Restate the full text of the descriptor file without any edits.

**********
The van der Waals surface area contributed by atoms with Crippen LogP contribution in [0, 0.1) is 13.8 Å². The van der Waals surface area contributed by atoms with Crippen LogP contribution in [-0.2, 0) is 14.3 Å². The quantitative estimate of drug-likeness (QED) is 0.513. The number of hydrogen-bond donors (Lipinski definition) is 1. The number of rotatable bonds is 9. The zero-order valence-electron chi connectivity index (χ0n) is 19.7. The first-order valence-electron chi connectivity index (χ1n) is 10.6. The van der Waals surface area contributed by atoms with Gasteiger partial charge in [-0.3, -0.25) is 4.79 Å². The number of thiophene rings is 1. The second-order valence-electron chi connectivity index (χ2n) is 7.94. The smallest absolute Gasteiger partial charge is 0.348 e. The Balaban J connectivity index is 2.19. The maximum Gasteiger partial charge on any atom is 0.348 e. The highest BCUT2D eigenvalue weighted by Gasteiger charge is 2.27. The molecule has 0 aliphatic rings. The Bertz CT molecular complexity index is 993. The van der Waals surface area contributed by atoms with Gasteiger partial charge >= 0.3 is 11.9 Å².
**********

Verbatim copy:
The van der Waals surface area contributed by atoms with Crippen LogP contribution in [0, 0.1) is 13.8 Å². The van der Waals surface area contributed by atoms with Crippen LogP contribution in [-0.2, 0) is 14.3 Å². The quantitative estimate of drug-likeness (QED) is 0.513. The number of hydrogen-bond donors (Lipinski definition) is 1. The number of rotatable bonds is 9. The zero-order valence-electron chi connectivity index (χ0n) is 19.7. The first-order valence-electron chi connectivity index (χ1n) is 10.6. The van der Waals surface area contributed by atoms with Gasteiger partial charge in [-0.3, -0.25) is 4.79 Å². The number of thiophene rings is 1. The second-order valence-electron chi connectivity index (χ2n) is 7.94. The smallest absolute Gasteiger partial charge is 0.348 e. The Balaban J connectivity index is 2.19. The maximum Gasteiger partial charge on any atom is 0.348 e. The highest BCUT2D eigenvalue weighted by Gasteiger charge is 2.27. The molecule has 0 aliphatic rings. The Bertz CT molecular complexity index is 993. The van der Waals surface area contributed by atoms with Gasteiger partial charge >= 0.3 is 11.9 Å².